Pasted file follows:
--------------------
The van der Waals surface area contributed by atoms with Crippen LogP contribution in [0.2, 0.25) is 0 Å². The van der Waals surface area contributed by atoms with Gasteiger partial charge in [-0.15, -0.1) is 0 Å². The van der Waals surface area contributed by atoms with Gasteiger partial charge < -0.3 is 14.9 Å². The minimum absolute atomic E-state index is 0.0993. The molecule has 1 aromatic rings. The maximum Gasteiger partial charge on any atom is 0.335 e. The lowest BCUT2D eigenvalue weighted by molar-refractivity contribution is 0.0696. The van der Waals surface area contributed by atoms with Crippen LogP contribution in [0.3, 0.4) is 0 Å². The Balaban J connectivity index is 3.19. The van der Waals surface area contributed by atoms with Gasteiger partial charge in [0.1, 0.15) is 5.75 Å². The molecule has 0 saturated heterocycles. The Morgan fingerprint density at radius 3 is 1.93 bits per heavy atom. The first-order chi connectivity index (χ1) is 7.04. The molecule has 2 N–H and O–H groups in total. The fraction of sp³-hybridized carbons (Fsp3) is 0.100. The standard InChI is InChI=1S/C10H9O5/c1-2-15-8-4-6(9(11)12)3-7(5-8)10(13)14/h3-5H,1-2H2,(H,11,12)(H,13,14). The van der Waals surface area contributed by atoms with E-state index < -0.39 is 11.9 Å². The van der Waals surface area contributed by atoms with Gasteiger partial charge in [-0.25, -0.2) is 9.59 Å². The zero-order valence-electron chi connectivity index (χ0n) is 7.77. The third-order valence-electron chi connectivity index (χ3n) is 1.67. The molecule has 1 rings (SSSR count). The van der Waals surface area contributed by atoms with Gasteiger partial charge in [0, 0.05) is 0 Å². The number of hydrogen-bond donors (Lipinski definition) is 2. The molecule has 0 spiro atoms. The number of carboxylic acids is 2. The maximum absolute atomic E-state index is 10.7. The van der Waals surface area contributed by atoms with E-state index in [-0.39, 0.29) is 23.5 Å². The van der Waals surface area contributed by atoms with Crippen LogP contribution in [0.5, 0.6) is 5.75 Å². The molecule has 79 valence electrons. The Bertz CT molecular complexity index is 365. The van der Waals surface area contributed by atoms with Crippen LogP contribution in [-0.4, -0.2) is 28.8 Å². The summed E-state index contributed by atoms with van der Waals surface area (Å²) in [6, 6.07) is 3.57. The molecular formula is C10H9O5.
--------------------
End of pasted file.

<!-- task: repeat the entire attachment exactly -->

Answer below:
The van der Waals surface area contributed by atoms with Crippen LogP contribution in [0.2, 0.25) is 0 Å². The van der Waals surface area contributed by atoms with Gasteiger partial charge in [-0.15, -0.1) is 0 Å². The van der Waals surface area contributed by atoms with Gasteiger partial charge < -0.3 is 14.9 Å². The minimum absolute atomic E-state index is 0.0993. The molecule has 1 aromatic rings. The maximum Gasteiger partial charge on any atom is 0.335 e. The lowest BCUT2D eigenvalue weighted by molar-refractivity contribution is 0.0696. The van der Waals surface area contributed by atoms with Crippen LogP contribution in [0.3, 0.4) is 0 Å². The Balaban J connectivity index is 3.19. The van der Waals surface area contributed by atoms with Gasteiger partial charge in [0.1, 0.15) is 5.75 Å². The molecule has 0 saturated heterocycles. The Morgan fingerprint density at radius 3 is 1.93 bits per heavy atom. The first-order chi connectivity index (χ1) is 7.04. The molecule has 2 N–H and O–H groups in total. The fraction of sp³-hybridized carbons (Fsp3) is 0.100. The standard InChI is InChI=1S/C10H9O5/c1-2-15-8-4-6(9(11)12)3-7(5-8)10(13)14/h3-5H,1-2H2,(H,11,12)(H,13,14). The van der Waals surface area contributed by atoms with E-state index < -0.39 is 11.9 Å². The van der Waals surface area contributed by atoms with Gasteiger partial charge in [-0.25, -0.2) is 9.59 Å². The zero-order valence-electron chi connectivity index (χ0n) is 7.77. The third-order valence-electron chi connectivity index (χ3n) is 1.67. The molecule has 1 rings (SSSR count). The van der Waals surface area contributed by atoms with Gasteiger partial charge in [0, 0.05) is 0 Å². The number of hydrogen-bond donors (Lipinski definition) is 2. The molecule has 0 spiro atoms. The number of carboxylic acids is 2. The maximum absolute atomic E-state index is 10.7. The van der Waals surface area contributed by atoms with E-state index in [-0.39, 0.29) is 23.5 Å². The van der Waals surface area contributed by atoms with Crippen LogP contribution in [0.5, 0.6) is 5.75 Å². The molecule has 79 valence electrons. The Bertz CT molecular complexity index is 365. The van der Waals surface area contributed by atoms with Crippen LogP contribution in [-0.4, -0.2) is 28.8 Å². The summed E-state index contributed by atoms with van der Waals surface area (Å²) in [6, 6.07) is 3.57. The molecular formula is C10H9O5.